GE looks to partners for Predix momentum

There are many players in the IoT platform space, but when it comes to industrial IoT (IIoT), the clear front-runners are GE and Siemens, with Bosch coming up on the rails.

PAC last caught up with GE Digital at the back end of last year, just around the time when the competed the beta launch of its $1bn industrial IoT (IIoT) platform. Several months into 2016, Predix is open for business and a number of GE's initiatives can be seen in the push to stand out as a major IIoT cloud platform provider.

As well as courting the developer community, GE has also developed some proprietary applications on top of Predix, such as the Digital Power Plant service, which already has 15 customers. GE Health Cloud also includes services designed to optimize distribution and the management of images.

Smart cities is another segment in which GE wants Predix to dominate and it has chosen Shanghai to be its hub for the development of new offerings. The company is already working on the development of China's first smart city – Tienjin - which will be built its smart services on top of Predix and leverage GE's intelligent LED lighting systems.

GE has also launched the GE Digital Alliance in order to create a partner ecosystem around Predix focusing on industrial applications. The idea is to speed up adoption with the help of some of the biggest telco, SI and hardware players, with allies including AT&T, Verizon, China Telecom, Vodafone, Accenture, Capgemini, TCS, TechMachindra, Wipro, Infosys, Intel and Cisco. Partners will have the access to a range of digital tools available on Predix together with GE's industrial know-how.

Out of these partnerships, PAC sees two as being particularly important: Cisco and TCS. The Cisco partnership puts GE into position to integrate Predix into the networking giant’s developing IoT connectivity story and gain momentum by putting Predix at the edge of the cloud. This is especially important from the real time analytics point of view, since in industrial applications data volumes can be huge - for example one turbine has 3,000 sensors.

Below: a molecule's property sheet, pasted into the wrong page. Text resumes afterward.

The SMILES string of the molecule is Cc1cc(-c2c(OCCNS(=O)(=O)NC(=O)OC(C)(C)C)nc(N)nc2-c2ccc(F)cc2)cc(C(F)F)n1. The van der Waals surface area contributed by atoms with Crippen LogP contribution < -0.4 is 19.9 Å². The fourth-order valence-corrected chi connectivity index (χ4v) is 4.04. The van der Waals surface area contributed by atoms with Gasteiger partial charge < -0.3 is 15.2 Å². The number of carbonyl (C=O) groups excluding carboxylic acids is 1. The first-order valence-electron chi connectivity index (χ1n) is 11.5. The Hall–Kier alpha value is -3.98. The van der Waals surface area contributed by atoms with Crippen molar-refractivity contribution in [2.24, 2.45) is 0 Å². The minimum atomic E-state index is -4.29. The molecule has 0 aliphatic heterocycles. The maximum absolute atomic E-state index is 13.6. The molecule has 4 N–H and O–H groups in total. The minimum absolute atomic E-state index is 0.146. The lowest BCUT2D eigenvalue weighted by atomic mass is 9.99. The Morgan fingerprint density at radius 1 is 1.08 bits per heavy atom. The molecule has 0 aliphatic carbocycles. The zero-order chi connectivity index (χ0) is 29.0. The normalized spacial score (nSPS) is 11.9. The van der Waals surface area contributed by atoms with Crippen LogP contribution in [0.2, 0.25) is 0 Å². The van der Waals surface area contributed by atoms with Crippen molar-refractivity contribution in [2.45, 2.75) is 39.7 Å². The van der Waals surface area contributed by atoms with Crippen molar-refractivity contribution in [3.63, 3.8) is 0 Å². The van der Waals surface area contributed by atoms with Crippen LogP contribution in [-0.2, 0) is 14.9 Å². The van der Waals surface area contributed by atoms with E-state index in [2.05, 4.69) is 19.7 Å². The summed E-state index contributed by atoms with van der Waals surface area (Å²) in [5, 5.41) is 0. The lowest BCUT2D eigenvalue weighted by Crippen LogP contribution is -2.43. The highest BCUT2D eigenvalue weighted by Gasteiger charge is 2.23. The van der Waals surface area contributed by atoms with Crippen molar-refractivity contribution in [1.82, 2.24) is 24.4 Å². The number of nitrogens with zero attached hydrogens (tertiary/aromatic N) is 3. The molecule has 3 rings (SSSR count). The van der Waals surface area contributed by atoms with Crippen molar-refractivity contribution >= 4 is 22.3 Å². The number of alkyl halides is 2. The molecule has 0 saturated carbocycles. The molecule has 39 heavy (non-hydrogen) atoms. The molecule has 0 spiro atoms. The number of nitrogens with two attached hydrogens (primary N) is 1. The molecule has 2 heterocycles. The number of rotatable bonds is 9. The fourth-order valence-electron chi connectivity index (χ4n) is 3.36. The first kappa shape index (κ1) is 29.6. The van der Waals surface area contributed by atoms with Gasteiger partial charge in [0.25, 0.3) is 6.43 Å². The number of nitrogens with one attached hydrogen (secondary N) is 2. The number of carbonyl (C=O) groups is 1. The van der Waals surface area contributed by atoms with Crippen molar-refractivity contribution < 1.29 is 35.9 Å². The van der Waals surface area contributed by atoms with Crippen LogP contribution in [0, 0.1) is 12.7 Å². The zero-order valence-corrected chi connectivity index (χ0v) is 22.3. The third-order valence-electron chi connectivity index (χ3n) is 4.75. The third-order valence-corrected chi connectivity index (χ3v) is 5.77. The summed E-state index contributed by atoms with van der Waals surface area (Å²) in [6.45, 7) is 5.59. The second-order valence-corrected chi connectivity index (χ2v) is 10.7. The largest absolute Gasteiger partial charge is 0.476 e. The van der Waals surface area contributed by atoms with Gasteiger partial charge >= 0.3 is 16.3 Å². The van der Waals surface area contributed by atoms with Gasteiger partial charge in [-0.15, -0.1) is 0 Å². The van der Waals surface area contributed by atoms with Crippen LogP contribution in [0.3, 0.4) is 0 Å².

GE also works with other players to prepare Predix for the edge computing. One of them is the device management platform provider Proximetry, where the two companies work on additional layer of security for devices. As a result of cooperation the PredixEdge manager was born, which basically represents a robust set of functions for cloud to edge management. PredixEdge is available to both internal and external developers community through Predix.io portal.

One of the most important features of IoT is advanced analytics and GE has a unique approach here according to one of GE Digital's executives. It uses the data of the device to create its digital twin, which is essentially a virtual copy of the device. The digital twin is then used to run a series of what-if scenarios to extract the knowledge about the device's behavior. We've seen a similarly branded concept in the PTC portfolio, but it resembled the AR based digital twin of the device that contains all of its available data.

The TCS alliance could also be a good move. India’s biggest IT services provider has already built some early momentum around Predix, and claims to have one of the largest bases of Predix expertise. More than 1,000 TCS developers will be trained in 2016 to work on Predix, and the two companies are already working on joint offerings in areas such as supply chain monitoring, satellite imaging analytics, predictive maintenance and engine telematics.

The IoT developer community is an important asset for GE. The manufacturing giant recognizes this and that's why it is investing heavily into various initiatives such as its digital hubs across Europe, Asia, and the States to train and make developers grow to love Predix. This, combined with the SI alliances designed to build services that can meet the business and technical challenges of its customers, will be important steps to keeping GE at the forefront of the IIoT hunt.